Learn how floods pose a serious threat in ultra-rainy Japan, which now has the world's largest underground flood-prevention facility. Find out how to talk about real and figurative floods. Hear Okinawan "flood myths," and see what the Japanese say about Noah's flood. Examine 洪 in the names of a huge bell, famous ship, well-known doctor, star athlete, and two countries.
fragrance
JOK: 1255
With a plethora of photos, this essay shows how 香 conveys the scent of everything from coffee to flowers in signs from around the globe. This kanji also means "incense" (which has played an important role in Japanese culture and religion for centuries), as well as 'perfume' (which hasn't). On top of that, 香 factors into two notable place names and some food terms. It's even a radical!
disconcerted
JOK: 1259
With 慌 we can talk about someone who is late, careless, or flustered. The same kanji helps us discuss mass panic about the economy or about an earthquake. See how the kun-yomi zooms in on the individual and how the on-yomi relates to the public. Learn to say, “The question threw him off,” “One needn’t panic,” and “Because he acts hastily, he’s likely to jump to conclusions.”
wring (out)
JOK: 1261
The 絞 kanji affords access to practical devices, such as juice squeezers and garlic presses. This kanji also introduces us to Japanese tie-dyeing. But 絞 really comes to life with its figurative uses, enabling us to put the screws on someone, squeeze money out of people, zero in on something, weed out applicants, and rack our brains. See what it means to strangle slowly with a silk cord.
magnificent
JOK: 1271
Certain people stand out because they have strength of character, courage, free spirits, and loads of talent. We also tend to notice wealthy and powerful sorts, as well as the luxurious places they enjoy. Knowing 豪 gives us copious ways of talking about such people and places. It also pops up in words for “heavy drinker,” “torrential rain,” and “Australia.”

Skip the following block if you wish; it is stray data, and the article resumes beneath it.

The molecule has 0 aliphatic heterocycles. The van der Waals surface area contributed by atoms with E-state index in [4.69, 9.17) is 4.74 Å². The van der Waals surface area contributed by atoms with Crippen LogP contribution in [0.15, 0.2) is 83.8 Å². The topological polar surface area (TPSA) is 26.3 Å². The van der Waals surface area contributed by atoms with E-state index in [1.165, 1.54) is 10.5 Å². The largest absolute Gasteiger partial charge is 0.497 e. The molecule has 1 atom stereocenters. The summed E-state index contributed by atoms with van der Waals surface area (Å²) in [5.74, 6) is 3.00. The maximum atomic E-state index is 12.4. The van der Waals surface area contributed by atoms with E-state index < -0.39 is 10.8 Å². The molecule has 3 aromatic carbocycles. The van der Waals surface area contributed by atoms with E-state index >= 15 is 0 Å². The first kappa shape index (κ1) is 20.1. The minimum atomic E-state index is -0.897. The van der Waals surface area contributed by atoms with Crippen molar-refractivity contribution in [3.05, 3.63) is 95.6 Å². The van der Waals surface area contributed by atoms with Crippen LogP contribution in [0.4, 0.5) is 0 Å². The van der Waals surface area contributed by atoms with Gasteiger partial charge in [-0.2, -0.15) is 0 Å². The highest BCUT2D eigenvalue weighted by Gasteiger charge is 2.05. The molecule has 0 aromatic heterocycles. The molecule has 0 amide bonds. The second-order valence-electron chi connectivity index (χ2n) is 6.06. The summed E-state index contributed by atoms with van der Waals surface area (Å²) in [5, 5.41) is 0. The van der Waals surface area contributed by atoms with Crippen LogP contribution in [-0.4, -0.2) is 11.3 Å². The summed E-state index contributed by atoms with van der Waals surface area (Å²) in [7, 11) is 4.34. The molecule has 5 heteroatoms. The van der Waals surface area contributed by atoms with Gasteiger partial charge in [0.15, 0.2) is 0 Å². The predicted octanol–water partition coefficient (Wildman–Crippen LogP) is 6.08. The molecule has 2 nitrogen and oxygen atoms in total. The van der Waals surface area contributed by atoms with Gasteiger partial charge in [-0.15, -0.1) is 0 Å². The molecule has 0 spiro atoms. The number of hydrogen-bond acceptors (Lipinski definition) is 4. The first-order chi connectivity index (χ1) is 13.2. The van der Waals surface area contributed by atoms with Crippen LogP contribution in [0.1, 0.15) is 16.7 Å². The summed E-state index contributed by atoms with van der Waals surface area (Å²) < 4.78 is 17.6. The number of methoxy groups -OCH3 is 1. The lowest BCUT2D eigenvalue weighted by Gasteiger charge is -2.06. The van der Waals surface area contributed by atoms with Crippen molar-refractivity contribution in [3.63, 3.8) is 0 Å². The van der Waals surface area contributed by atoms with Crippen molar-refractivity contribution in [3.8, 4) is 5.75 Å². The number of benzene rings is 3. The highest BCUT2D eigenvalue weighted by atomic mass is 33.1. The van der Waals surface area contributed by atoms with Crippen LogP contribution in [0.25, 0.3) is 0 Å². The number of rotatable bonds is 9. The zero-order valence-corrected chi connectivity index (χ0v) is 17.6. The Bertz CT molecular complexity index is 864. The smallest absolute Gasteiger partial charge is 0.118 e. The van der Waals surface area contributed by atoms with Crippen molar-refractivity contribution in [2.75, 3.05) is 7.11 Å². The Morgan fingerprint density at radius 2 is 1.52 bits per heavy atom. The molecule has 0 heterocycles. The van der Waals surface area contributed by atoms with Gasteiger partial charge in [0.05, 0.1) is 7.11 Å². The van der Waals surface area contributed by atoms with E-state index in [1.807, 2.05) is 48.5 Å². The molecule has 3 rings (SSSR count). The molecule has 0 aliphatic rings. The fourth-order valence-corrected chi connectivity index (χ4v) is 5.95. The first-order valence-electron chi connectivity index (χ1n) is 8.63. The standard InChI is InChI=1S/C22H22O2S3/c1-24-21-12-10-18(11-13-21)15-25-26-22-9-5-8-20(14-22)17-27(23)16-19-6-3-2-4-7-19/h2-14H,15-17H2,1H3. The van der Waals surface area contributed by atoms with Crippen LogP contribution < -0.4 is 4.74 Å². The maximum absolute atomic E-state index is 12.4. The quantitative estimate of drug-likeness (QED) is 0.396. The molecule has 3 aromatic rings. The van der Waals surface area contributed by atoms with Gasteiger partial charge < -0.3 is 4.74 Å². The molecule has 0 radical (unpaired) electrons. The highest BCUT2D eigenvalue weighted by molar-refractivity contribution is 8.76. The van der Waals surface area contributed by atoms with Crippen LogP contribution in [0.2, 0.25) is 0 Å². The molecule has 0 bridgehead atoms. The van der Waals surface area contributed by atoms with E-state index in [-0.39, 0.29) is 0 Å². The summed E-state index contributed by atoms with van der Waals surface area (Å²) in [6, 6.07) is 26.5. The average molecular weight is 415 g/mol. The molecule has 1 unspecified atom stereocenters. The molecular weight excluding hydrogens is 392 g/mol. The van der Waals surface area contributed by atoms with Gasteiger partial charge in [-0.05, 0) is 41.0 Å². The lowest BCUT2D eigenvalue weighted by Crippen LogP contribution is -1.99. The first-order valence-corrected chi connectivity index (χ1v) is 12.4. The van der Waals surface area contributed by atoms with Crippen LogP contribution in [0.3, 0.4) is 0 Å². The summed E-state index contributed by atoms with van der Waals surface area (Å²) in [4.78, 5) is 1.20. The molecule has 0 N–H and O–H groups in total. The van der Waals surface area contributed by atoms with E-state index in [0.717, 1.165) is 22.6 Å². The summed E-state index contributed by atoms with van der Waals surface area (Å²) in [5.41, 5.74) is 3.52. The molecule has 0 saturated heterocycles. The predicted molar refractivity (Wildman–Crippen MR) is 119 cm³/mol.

marriage
JOK: 1278
This essay puts a finger on the pulse of current anxieties about finding a spouse in an "herbivore" nation. Quizzes reveal just how many types of marriage and divorce there can be. Photos showcase picture brides and Shinto weddings. The essay abounds in terms related to engagements, fancy or toned-down ceremonies, shotgun weddings, honeymoons, and anniversary gifts.
soul
JOK: 1280
As you can see from terms such as 大和魂 (the Japanese spirit), 言霊 (the soul of language), and 士魂商才 (having a samurai's spirit and a merchant's business sense), matters of the soul and spirit are important in Japan. Learn to talk about putting your heart and soul into something, plus kanji as the soul of Japan. Also find out how to welcome back dead spirits on o-Bon.
groundbreaking
JOK: 1281
Japan wouldn't be what it is if people hadn't labored to cultivate the land, making it suitable for agriculture and human habitation. Learn how the Japanese use 墾 to represent that major effort, and find out how to combine 墾 with just a few common kanji so you can talk about lands both tamed and wild. Find out how one term can mean both "cultivated land" and its opposite.